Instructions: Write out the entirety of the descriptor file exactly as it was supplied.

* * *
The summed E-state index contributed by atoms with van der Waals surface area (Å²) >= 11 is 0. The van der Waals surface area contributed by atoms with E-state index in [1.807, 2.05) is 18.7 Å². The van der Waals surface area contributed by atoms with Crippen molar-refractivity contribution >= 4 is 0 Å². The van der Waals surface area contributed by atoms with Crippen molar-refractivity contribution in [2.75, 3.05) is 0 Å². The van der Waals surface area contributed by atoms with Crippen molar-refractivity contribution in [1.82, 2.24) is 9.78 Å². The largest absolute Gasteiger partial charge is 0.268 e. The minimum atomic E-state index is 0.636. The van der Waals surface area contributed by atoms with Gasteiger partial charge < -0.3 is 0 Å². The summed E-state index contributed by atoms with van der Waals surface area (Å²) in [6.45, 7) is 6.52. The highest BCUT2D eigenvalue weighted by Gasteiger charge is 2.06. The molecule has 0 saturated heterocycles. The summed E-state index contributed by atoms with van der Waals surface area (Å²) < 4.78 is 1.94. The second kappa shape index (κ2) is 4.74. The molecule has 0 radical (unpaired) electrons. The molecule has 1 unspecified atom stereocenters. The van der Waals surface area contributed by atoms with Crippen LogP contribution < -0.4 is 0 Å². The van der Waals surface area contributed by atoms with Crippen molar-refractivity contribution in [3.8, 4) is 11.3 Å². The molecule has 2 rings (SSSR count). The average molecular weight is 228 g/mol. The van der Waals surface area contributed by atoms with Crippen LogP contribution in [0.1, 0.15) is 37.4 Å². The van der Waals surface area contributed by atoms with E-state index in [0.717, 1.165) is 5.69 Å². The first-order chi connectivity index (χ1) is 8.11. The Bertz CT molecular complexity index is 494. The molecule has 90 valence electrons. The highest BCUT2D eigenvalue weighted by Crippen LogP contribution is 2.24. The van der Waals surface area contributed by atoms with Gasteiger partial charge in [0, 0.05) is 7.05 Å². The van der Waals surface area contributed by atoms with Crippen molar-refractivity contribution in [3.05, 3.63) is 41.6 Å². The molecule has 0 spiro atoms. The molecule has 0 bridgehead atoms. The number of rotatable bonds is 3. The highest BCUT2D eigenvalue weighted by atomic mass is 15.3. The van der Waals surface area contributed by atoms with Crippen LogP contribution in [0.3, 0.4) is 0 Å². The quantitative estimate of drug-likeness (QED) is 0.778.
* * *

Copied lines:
The summed E-state index contributed by atoms with van der Waals surface area (Å²) >= 11 is 0. The van der Waals surface area contributed by atoms with E-state index in [1.807, 2.05) is 18.7 Å². The van der Waals surface area contributed by atoms with Crippen molar-refractivity contribution >= 4 is 0 Å². The van der Waals surface area contributed by atoms with Crippen molar-refractivity contribution in [2.75, 3.05) is 0 Å². The van der Waals surface area contributed by atoms with Crippen molar-refractivity contribution in [1.82, 2.24) is 9.78 Å². The largest absolute Gasteiger partial charge is 0.268 e. The minimum atomic E-state index is 0.636. The van der Waals surface area contributed by atoms with Gasteiger partial charge < -0.3 is 0 Å². The summed E-state index contributed by atoms with van der Waals surface area (Å²) in [6.45, 7) is 6.52. The highest BCUT2D eigenvalue weighted by Gasteiger charge is 2.06. The molecule has 0 saturated heterocycles. The summed E-state index contributed by atoms with van der Waals surface area (Å²) < 4.78 is 1.94. The second kappa shape index (κ2) is 4.74. The molecule has 0 radical (unpaired) electrons. The molecule has 1 unspecified atom stereocenters. The van der Waals surface area contributed by atoms with Crippen LogP contribution < -0.4 is 0 Å². The van der Waals surface area contributed by atoms with Crippen molar-refractivity contribution in [3.8, 4) is 11.3 Å². The molecule has 2 rings (SSSR count). The average molecular weight is 228 g/mol. The van der Waals surface area contributed by atoms with Crippen LogP contribution in [0.1, 0.15) is 37.4 Å². The van der Waals surface area contributed by atoms with E-state index in [0.717, 1.165) is 5.69 Å². The first-order chi connectivity index (χ1) is 8.11. The Bertz CT molecular complexity index is 494. The molecule has 90 valence electrons. The highest BCUT2D eigenvalue weighted by Crippen LogP contribution is 2.24. The van der Waals surface area contributed by atoms with Gasteiger partial charge in [0, 0.05) is 7.05 Å². The van der Waals surface area contributed by atoms with Crippen molar-refractivity contribution in [3.05, 3.63) is 41.6 Å². The molecule has 0 spiro atoms. The molecule has 0 bridgehead atoms. The number of rotatable bonds is 3. The highest BCUT2D eigenvalue weighted by atomic mass is 15.3. The van der Waals surface area contributed by atoms with Crippen LogP contribution in [0.3, 0.4) is 0 Å². The quantitative estimate of drug-likeness (QED) is 0.778.